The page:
As cycling fans across Britain protested Shell’s partnership with British Cycling, we decided to take a deep dive into the annals to bring you a list of the most controversial sponsors to ever put their mark on a cyclist. race.
In no particular order, prepare for greenwashing, sportswashing, cryptography, pyramid schemes, sex toys and an obligatory touch of The Donald…
Remember before Britain’s best track cyclists took to the World Championship podium in their Shell shoulder tapes and you might remember British Cycling’s former main sponsor was HSBC.
The banking giant’s step into cycling has drawn far less heat than Shell’s partnership with British Cycling but, as some have pointed out, perhaps it should have?
> British Cycling and Shell: How HSBC pulls the plug and COVID-19 has affected the governing body’s finances
HSBC became British Cycling’s main sponsor in early 2017, signing an eight-year deal to replace broadcaster Sky. Five years earlier, in 2012, HSBC paid $1.9bn (£1.4bn) after a US Department of Justice investigation into the bank’s failure to prevent money laundering by Mexican drug cartels.
In December, HSBC was fined £63.9 million by the UK financial regulator for “unacceptable failures” in its anti-money laundering systems.
While we’re close to home and we’re talking about sponsors taking over from Sky…
Ineos, the multinational petrochemicals company founded by Britain’s richest man, billionaire Brexiteer – Sir Jim Ratcliffe – ventured into cycling in 2019 by taking lead sponsorship from Team Sky at the Tour de Yorkshire.
The sponsor’s arrival was met with protests at the British race by an anti-fracking group, while in 2020 the team’s vehicles were targeted by environmental activists in Belgium.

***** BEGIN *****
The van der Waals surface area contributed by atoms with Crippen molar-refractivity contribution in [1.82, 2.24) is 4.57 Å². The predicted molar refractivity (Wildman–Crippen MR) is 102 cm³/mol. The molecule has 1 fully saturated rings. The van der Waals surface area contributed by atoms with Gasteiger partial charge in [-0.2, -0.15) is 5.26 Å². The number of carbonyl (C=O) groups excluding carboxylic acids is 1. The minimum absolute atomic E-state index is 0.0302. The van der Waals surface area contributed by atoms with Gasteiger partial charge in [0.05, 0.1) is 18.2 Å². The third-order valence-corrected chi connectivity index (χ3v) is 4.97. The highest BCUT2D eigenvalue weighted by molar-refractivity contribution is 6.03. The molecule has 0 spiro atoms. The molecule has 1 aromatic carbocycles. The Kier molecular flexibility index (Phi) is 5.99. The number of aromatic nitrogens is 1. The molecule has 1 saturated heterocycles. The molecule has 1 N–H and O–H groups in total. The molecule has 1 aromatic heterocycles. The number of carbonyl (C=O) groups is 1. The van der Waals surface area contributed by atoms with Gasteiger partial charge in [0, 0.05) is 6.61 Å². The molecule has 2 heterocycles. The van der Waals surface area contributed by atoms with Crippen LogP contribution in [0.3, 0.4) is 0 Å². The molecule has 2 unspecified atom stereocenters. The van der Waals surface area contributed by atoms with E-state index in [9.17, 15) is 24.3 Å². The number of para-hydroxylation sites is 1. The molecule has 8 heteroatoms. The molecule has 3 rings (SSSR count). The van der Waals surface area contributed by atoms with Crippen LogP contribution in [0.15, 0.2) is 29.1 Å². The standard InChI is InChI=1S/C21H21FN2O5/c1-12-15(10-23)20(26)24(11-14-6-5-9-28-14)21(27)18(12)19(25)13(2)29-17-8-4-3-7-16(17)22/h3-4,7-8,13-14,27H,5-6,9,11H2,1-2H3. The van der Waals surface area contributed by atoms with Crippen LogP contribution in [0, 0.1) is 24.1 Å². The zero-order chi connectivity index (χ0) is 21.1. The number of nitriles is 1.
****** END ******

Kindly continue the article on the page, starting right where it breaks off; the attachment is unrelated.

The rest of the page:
According to an environmental charity CustomerEarthin 2020, Ineos produced 22.8 million tonnes of petrochemicals, with the company’s largest plant – at Grangemouth in Scotland – emitting more than 3.2 million tonnes of carbon dioxide the previous year.
In 2020, the team had a new name… with Grenadier, a 4×4 developed by Ineos Automotive, joining ahead of the Tour de France. Subtle and tasteful product placement…
Peugeot (+ BP, Esso & Shell)
Peugeot, one of the oldest and most successful cycling teams – until an 80-year involvement ended in 1986 – had more than a few controversial co-sponsors. Resembling an oil industry directory, Peugeot’s history includes a 20-year association with BP, with whom they created this kit to mark Tom Simpson’s victory at the 1965 World Championships…
Breaking: Outrage as UK riders forced to wear oil company logo [Runs…] pic.twitter.com/SYCuePUeTn
— Gary Fairley (@TheGaryFairley) October 13, 2022
Simpson’s Milan-San Remo in 1964, Lombardy in 1965, two of Eddy Merckx’s San Remo victories and Roger Pingeon’s Tour de France success in 1967 all came with BP support.
In the late 70s there was a new oil giant – Esso – on the team’s kits before, in 1982, Shell jumped on board for the final five years of the team’s existence. The Esso era saw Bernard Thévenet beat former favorite Merckx in the ’75 Tour, adding another in ’77.
And while there wouldn’t have been another yellow jersey in recent years, riders such as Robert Millar, now Philippa York, Stephen Roche and Sean Yates have all donned the famous black and white.
Later in Millar’s career, the prodigious climber joined the now infamous Le Groupement, a team founded in 1994 but which only lasted a year, folding two days after Millar’s victory at the British National Championships in road race.